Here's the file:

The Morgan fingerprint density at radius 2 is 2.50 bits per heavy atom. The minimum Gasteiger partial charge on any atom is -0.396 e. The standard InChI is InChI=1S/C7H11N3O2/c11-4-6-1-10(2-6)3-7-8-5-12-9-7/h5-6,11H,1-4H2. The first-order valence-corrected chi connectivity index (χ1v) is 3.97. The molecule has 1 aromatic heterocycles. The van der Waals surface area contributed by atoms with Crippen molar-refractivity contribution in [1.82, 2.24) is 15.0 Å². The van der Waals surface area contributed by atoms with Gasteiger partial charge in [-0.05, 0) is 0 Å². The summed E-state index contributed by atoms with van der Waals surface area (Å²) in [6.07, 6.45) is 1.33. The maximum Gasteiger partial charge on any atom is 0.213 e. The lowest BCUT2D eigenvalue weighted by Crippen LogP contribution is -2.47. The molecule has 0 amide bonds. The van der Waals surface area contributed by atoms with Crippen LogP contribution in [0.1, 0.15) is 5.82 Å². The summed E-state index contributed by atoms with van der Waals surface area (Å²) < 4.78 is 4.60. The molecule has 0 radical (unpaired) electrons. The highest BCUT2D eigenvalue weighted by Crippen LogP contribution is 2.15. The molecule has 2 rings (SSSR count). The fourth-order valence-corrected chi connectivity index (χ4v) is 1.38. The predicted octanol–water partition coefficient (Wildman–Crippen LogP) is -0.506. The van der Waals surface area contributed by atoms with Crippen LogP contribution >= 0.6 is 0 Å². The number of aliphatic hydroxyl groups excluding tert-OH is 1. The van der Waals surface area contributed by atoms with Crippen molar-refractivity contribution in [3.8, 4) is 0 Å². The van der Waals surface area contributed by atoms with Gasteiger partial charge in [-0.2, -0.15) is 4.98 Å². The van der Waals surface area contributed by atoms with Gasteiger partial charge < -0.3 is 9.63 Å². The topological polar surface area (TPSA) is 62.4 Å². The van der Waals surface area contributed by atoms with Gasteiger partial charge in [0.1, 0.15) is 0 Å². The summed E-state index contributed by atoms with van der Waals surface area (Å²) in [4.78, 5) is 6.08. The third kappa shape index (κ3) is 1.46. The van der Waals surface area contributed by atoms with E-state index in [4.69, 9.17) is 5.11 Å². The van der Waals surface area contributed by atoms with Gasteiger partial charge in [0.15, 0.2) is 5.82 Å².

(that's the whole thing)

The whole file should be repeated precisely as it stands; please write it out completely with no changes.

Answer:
The Morgan fingerprint density at radius 2 is 2.50 bits per heavy atom. The minimum Gasteiger partial charge on any atom is -0.396 e. The standard InChI is InChI=1S/C7H11N3O2/c11-4-6-1-10(2-6)3-7-8-5-12-9-7/h5-6,11H,1-4H2. The first-order valence-corrected chi connectivity index (χ1v) is 3.97. The molecule has 1 aromatic heterocycles. The van der Waals surface area contributed by atoms with Crippen molar-refractivity contribution in [1.82, 2.24) is 15.0 Å². The van der Waals surface area contributed by atoms with Gasteiger partial charge in [-0.05, 0) is 0 Å². The summed E-state index contributed by atoms with van der Waals surface area (Å²) in [6.07, 6.45) is 1.33. The maximum Gasteiger partial charge on any atom is 0.213 e. The lowest BCUT2D eigenvalue weighted by Crippen LogP contribution is -2.47. The molecule has 0 amide bonds. The van der Waals surface area contributed by atoms with Crippen LogP contribution in [0.1, 0.15) is 5.82 Å². The summed E-state index contributed by atoms with van der Waals surface area (Å²) < 4.78 is 4.60. The molecule has 0 radical (unpaired) electrons. The highest BCUT2D eigenvalue weighted by Crippen LogP contribution is 2.15. The molecule has 2 rings (SSSR count). The fourth-order valence-corrected chi connectivity index (χ4v) is 1.38. The predicted octanol–water partition coefficient (Wildman–Crippen LogP) is -0.506. The van der Waals surface area contributed by atoms with Crippen LogP contribution >= 0.6 is 0 Å². The number of aliphatic hydroxyl groups excluding tert-OH is 1. The van der Waals surface area contributed by atoms with Crippen molar-refractivity contribution in [3.8, 4) is 0 Å². The van der Waals surface area contributed by atoms with Gasteiger partial charge in [-0.2, -0.15) is 4.98 Å². The van der Waals surface area contributed by atoms with Gasteiger partial charge < -0.3 is 9.63 Å². The topological polar surface area (TPSA) is 62.4 Å². The van der Waals surface area contributed by atoms with Gasteiger partial charge in [0.1, 0.15) is 0 Å². The summed E-state index contributed by atoms with van der Waals surface area (Å²) in [4.78, 5) is 6.08. The third kappa shape index (κ3) is 1.46. The van der Waals surface area contributed by atoms with E-state index in [4.69, 9.17) is 5.11 Å². The van der Waals surface area contributed by atoms with Gasteiger partial charge in [0.15, 0.2) is 5.82 Å².